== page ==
Principal or Principle?

by Craig Shrives

Principal or Principle?

What is the difference between "principal" and "principle"?

"Principal" means main. For example:
  • It is my principal concern.
"A principal" is the head (of a department). For example:
  • Go and stand outside the principal's office!
"A principle" is a general law or a code of conduct. For example:
  • Apply the guiding principle at all times.
principal or principle?

Common Terms with Principal and Principle

Here are some common terms with "principal":
  • principal agent
  • principal amount
  • principal contractor
  • principal designer
  • principal dancer
  • principal focus
  • principal investor
Here are some common terms with "principle":
  • Archimedes principle
  • ethical principle
  • first principle
  • fundamental principle
  • guiding principle
  • proximity principle

A Video Summary

Watch a video summarizing this lesson principal and principle.

More about "Principal"

In its most common role, "principal" is an adjective meaning "main" or "key." For example:
  • The principal objective is to make a profit.
  • The inspector highlighted my principal concern in his opening sentence.
The word "principal" can also be noun meaning "head" or "chief." It is commonly used to mean "head teacher." For example:
  • Here comes the principal.
  • (principal = head teacher)
  • The allegations against the former principal were that he not only allowed the cage fights to take place, but he also he encouraged the participants.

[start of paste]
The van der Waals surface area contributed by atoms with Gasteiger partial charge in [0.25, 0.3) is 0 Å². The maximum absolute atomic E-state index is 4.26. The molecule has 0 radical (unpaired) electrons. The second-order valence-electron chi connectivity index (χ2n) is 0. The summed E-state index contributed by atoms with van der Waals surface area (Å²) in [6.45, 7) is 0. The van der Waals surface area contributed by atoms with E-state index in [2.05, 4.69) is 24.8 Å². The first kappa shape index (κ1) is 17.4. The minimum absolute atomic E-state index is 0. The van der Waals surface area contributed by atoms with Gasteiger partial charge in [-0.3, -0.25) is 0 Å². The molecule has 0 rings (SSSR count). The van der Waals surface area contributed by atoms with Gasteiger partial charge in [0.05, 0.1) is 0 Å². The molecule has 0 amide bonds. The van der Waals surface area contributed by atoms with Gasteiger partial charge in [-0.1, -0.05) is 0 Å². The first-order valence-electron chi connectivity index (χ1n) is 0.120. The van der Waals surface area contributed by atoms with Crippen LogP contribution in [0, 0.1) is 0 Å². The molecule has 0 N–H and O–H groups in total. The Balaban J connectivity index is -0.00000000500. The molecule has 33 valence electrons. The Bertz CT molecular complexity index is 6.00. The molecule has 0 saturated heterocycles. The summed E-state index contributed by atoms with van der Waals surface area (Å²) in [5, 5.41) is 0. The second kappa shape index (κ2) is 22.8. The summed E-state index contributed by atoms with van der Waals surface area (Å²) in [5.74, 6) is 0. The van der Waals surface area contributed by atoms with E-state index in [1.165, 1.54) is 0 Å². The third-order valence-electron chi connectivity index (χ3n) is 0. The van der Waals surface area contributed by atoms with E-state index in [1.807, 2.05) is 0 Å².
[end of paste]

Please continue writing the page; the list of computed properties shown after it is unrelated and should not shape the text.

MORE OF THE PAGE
Principal and Money

When referring to a loan, the principal (or principal sum) is the original amount of a debt or investment on which interest is calculated. For example:
  • With an interest-only mortgage, the principal sum is repaid at the end.

More about "Principle"

The word principle is a noun. It has a range of meanings, including rule, belief, tenet, and theory. In general, "principle" offers the idea of "general law" or "code of conduct." For example:
  • That is a great idea in principle.
  • He applied the Aufbau principle to determine the electron configuration of the silicon.
The word "principle" often appears in the plural form "principles":
  • No! It is against my principles!
  • Those are my principles. If you don't like them, I have others. (Comedian Groucho Marx)
  • You could strengthen your argument by appealing to more general principles.
Interactive Exercise
Here are three randomly selected questions from a larger exercise, which can be edited, printed to create an exercise worksheet, or sent via email to friends or students.

See Also

adverse or averse? affect or effect? appraise or apprise? avenge or revenge? bare or bear? complement or compliment? dependant or dependent? discreet or discrete? disinterested or uninterested? e.g. or i.e.? envy or jealousy? imply or infer? its or it's? material or materiel? poisonous or venomous? practice or practise? cannot or can not? who's or whose? What are nouns? What are verbs? List of easily confused words